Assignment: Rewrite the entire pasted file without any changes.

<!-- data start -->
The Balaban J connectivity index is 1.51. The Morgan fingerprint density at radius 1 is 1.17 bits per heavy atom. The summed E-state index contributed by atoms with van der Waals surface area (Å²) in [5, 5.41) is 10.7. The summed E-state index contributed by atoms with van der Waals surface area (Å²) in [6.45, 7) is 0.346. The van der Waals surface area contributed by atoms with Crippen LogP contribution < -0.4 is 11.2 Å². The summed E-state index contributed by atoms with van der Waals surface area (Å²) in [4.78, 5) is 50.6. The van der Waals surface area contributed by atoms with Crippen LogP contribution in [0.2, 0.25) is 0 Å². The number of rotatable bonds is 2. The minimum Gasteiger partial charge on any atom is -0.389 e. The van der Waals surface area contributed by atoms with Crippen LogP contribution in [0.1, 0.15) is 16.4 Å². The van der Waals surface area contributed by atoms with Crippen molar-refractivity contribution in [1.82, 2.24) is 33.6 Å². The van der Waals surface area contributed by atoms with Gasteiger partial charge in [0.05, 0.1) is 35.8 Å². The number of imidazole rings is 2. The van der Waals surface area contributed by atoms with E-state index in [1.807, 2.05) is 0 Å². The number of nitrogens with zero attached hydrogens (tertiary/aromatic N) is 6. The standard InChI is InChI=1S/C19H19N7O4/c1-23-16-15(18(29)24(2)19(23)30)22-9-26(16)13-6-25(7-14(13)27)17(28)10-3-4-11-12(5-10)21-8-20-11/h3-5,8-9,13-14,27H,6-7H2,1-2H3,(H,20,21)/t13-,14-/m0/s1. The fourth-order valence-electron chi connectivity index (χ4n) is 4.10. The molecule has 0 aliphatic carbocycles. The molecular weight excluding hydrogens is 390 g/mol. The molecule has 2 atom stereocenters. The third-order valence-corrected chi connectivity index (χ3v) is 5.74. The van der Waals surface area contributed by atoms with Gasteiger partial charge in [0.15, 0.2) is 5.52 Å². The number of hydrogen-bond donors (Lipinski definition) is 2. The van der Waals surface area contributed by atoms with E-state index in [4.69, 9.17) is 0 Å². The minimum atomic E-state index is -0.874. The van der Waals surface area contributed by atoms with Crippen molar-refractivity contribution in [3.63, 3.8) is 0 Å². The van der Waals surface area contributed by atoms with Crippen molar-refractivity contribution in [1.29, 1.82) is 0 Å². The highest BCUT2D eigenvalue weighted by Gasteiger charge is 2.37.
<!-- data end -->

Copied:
The Balaban J connectivity index is 1.51. The Morgan fingerprint density at radius 1 is 1.17 bits per heavy atom. The summed E-state index contributed by atoms with van der Waals surface area (Å²) in [5, 5.41) is 10.7. The summed E-state index contributed by atoms with van der Waals surface area (Å²) in [6.45, 7) is 0.346. The van der Waals surface area contributed by atoms with Crippen LogP contribution < -0.4 is 11.2 Å². The summed E-state index contributed by atoms with van der Waals surface area (Å²) in [4.78, 5) is 50.6. The van der Waals surface area contributed by atoms with Crippen LogP contribution in [0.2, 0.25) is 0 Å². The number of rotatable bonds is 2. The minimum Gasteiger partial charge on any atom is -0.389 e. The van der Waals surface area contributed by atoms with Crippen LogP contribution in [0.1, 0.15) is 16.4 Å². The van der Waals surface area contributed by atoms with Crippen molar-refractivity contribution in [1.82, 2.24) is 33.6 Å². The van der Waals surface area contributed by atoms with Gasteiger partial charge in [0.05, 0.1) is 35.8 Å². The number of imidazole rings is 2. The van der Waals surface area contributed by atoms with E-state index in [1.807, 2.05) is 0 Å². The number of nitrogens with zero attached hydrogens (tertiary/aromatic N) is 6. The standard InChI is InChI=1S/C19H19N7O4/c1-23-16-15(18(29)24(2)19(23)30)22-9-26(16)13-6-25(7-14(13)27)17(28)10-3-4-11-12(5-10)21-8-20-11/h3-5,8-9,13-14,27H,6-7H2,1-2H3,(H,20,21)/t13-,14-/m0/s1. The fourth-order valence-electron chi connectivity index (χ4n) is 4.10. The molecule has 0 aliphatic carbocycles. The molecular weight excluding hydrogens is 390 g/mol. The molecule has 2 atom stereocenters. The third-order valence-corrected chi connectivity index (χ3v) is 5.74. The van der Waals surface area contributed by atoms with Gasteiger partial charge in [0.15, 0.2) is 5.52 Å². The number of hydrogen-bond donors (Lipinski definition) is 2. The van der Waals surface area contributed by atoms with E-state index in [4.69, 9.17) is 0 Å². The minimum atomic E-state index is -0.874. The van der Waals surface area contributed by atoms with Crippen molar-refractivity contribution in [3.63, 3.8) is 0 Å². The van der Waals surface area contributed by atoms with Crippen molar-refractivity contribution in [1.29, 1.82) is 0 Å². The highest BCUT2D eigenvalue weighted by Gasteiger charge is 2.37.